Feeling 900 MHz

In the early 1990s, I started using a police scanner to listen to various radio transmissions. At first, I listened to many of the typical things that can be heard on a scanner, such as police and fire calls, air traffic control transmissions, and even two-way radio conversation between security guards at a mall near my house.

However, after I got a better scanner, I was eventually able to hear a wider range of broadcasts, including those in the 900 MHz range. One night while searching through the 900 MHz band, I stumbled across an automated muzak/elevator music transmission. I saved the frequency to come back to it later, but I ended up listening for a while that night. I not only returned to it again the next day, but began listening regularly over a long period of time. It ran 24/365, and there was never a human voice to be heard, only various smooth jazz instrumental songs.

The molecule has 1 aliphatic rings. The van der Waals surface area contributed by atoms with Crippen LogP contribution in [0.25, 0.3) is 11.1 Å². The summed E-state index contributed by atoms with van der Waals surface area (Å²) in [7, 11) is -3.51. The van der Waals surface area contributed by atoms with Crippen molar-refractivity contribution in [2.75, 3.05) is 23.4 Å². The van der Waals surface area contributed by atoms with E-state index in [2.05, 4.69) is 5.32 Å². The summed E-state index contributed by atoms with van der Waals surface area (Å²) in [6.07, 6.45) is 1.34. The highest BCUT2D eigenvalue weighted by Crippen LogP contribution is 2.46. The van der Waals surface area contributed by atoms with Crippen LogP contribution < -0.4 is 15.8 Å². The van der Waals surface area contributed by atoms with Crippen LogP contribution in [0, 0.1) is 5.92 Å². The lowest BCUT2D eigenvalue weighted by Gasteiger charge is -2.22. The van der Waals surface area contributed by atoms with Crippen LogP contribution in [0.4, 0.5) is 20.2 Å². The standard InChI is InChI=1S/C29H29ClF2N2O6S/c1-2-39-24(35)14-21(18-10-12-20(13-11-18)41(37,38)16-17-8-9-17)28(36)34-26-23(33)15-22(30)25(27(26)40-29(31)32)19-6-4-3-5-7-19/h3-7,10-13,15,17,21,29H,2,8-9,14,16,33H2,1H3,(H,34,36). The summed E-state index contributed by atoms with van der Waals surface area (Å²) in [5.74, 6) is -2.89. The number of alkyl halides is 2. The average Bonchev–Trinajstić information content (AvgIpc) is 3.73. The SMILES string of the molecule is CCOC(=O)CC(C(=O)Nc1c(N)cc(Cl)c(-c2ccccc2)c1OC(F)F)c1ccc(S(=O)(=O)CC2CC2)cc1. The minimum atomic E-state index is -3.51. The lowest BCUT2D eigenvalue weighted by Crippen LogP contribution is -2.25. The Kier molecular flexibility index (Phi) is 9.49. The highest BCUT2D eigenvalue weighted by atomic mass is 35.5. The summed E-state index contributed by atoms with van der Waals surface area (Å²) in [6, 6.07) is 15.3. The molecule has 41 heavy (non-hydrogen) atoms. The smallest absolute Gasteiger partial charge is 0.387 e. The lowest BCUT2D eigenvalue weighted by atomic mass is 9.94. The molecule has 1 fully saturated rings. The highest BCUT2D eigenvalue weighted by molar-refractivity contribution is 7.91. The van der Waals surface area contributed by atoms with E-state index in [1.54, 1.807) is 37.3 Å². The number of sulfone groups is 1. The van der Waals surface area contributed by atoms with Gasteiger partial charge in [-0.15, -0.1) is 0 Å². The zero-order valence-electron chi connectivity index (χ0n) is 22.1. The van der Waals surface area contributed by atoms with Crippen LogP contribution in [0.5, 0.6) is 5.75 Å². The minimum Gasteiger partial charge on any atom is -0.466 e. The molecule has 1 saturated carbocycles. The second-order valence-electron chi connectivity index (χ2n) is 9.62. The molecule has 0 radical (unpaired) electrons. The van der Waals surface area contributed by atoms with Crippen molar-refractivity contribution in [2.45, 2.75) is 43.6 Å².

There was something odd about that particular broadcast. While the signal was strong and came in perfectly clear and free of static or distortion, it somehow sounded very far away. There was a type of distance to it, as if it was from somewhere else, long beyond anywhere I knew. Listening to it was always accompanied by an odd feeling that was unlike anything I typically felt. It was lonely and pensive, yet didn’t fall neatly into either one of those two categories. It was a feeling that I’ve had very few other times in my life, if ever. It’s as if something about that transmission, that frequency, or the combination thereof managed to somehow generate its own unique emotion, never to be replicated again.

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